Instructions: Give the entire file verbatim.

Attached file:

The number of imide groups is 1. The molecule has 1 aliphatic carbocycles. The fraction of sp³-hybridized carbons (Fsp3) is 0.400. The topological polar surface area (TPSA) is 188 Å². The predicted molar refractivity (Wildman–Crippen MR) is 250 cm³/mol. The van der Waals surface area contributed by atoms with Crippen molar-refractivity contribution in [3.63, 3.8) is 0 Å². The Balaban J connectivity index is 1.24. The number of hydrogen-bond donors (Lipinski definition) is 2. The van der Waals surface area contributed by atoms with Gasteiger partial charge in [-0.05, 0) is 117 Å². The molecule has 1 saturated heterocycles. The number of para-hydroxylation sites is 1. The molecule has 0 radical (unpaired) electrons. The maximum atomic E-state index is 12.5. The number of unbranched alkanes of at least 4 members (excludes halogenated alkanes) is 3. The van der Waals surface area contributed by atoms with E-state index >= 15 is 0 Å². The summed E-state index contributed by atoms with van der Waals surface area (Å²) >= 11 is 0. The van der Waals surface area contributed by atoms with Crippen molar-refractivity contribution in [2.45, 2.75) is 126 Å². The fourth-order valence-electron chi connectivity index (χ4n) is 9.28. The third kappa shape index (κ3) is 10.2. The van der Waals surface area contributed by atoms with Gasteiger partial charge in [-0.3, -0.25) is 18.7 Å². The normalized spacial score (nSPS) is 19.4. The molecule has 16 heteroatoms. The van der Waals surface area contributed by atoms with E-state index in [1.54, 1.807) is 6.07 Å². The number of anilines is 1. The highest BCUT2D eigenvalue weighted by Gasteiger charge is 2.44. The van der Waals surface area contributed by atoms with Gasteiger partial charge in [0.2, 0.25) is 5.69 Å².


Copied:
The number of imide groups is 1. The molecule has 1 aliphatic carbocycles. The fraction of sp³-hybridized carbons (Fsp3) is 0.400. The topological polar surface area (TPSA) is 188 Å². The predicted molar refractivity (Wildman–Crippen MR) is 250 cm³/mol. The van der Waals surface area contributed by atoms with Crippen molar-refractivity contribution in [3.63, 3.8) is 0 Å². The Balaban J connectivity index is 1.24. The number of hydrogen-bond donors (Lipinski definition) is 2. The van der Waals surface area contributed by atoms with Gasteiger partial charge in [-0.05, 0) is 117 Å². The molecule has 1 saturated heterocycles. The number of para-hydroxylation sites is 1. The molecule has 0 radical (unpaired) electrons. The maximum atomic E-state index is 12.5. The number of unbranched alkanes of at least 4 members (excludes halogenated alkanes) is 3. The van der Waals surface area contributed by atoms with E-state index >= 15 is 0 Å². The summed E-state index contributed by atoms with van der Waals surface area (Å²) >= 11 is 0. The van der Waals surface area contributed by atoms with Crippen molar-refractivity contribution in [2.45, 2.75) is 126 Å². The fourth-order valence-electron chi connectivity index (χ4n) is 9.28. The third kappa shape index (κ3) is 10.2. The van der Waals surface area contributed by atoms with Gasteiger partial charge in [-0.3, -0.25) is 18.7 Å². The normalized spacial score (nSPS) is 19.4. The molecule has 16 heteroatoms. The van der Waals surface area contributed by atoms with E-state index in [1.54, 1.807) is 6.07 Å². The number of anilines is 1. The highest BCUT2D eigenvalue weighted by Gasteiger charge is 2.44. The van der Waals surface area contributed by atoms with Gasteiger partial charge in [0.2, 0.25) is 5.69 Å².